“What Roper and Graham and Miller said explicitly was that kids are not adults. Children are different,” said Barry Feld, a juvenile law professor at the University of Minnesota and a leading expert on juvenile justice. The courts drew on research showing that adolescent brains aren’t fully developed — particularly when it comes to emotion and decision-making.

The court decisions, he said, “put the onus on the states now for how to respond to young offenders who are convicted and sentenced in criminal court.” The Miller decision overturned mandatory sentencing policies in 28 states.

But state responses have been mixed. Two years later, only 13 have passed new legislation to bring their laws into compliance with the ruling, according to an analysis by The Sentencing Project, a nonprofit dedicated to criminal justice reform. Those states still require young people to serve long sentences, from 25 to 40 years, before they have a chance at parole. Even those sentences, some reform advocates argue, are far too long to be in compliance with the court’s rulings. On Dec. 15, the Supreme Court said that it would take up a new case, Toca v. Louisiana, to determine whether the Millerruling should be applied retroactively.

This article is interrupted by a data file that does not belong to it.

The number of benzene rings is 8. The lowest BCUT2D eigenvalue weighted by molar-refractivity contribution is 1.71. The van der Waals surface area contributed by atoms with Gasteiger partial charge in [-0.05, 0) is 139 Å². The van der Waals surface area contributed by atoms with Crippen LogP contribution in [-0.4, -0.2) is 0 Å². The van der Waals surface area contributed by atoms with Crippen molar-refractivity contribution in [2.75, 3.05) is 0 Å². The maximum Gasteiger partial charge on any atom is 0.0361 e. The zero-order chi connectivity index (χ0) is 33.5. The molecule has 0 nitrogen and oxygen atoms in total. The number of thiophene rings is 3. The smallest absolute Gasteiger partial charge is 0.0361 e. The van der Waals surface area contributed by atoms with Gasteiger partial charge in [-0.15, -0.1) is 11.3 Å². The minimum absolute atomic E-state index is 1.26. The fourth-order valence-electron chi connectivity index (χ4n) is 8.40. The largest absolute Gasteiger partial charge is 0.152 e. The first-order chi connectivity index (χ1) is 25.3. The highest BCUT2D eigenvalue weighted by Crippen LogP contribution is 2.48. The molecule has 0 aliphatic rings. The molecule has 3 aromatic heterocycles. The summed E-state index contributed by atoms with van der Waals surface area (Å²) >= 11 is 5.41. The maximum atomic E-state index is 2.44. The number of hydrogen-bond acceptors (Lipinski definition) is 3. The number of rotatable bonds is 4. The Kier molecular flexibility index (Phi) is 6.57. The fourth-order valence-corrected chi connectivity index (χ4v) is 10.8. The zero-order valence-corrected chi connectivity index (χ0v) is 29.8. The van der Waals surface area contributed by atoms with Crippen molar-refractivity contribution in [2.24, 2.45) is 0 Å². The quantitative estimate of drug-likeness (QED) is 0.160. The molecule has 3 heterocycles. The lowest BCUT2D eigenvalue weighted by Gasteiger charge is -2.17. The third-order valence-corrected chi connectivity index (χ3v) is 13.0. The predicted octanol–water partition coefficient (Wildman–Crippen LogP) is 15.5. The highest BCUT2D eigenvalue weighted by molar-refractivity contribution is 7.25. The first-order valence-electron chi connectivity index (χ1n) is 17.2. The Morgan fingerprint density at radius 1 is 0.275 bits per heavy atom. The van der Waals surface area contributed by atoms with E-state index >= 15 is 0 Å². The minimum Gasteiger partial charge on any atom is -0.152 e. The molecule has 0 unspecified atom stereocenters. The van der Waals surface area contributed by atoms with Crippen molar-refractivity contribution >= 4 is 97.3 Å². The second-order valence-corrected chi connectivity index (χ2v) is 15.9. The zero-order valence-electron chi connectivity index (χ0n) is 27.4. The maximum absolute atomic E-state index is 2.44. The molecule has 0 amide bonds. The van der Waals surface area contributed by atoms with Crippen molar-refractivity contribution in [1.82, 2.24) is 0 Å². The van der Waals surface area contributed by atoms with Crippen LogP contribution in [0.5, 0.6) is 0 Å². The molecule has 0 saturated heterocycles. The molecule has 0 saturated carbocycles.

Some states have also been forced into changing they way they deal with juveniles by state or federal court rulings. Violent or abusive conditions in juvenile justice systems have been documented in 22 states and Washington D.C. since 2000, according to an analysis by the Annie E. Casey Foundation, which helps states reform their juvenile justice programs. In each case, the lawsuits demonstrated “systemic or recurring failure to protect youth from serious psychical or psychological harm,” such as physical and sexual abuse by staff and other inmates, and the overuse of solitary confinement and restraints.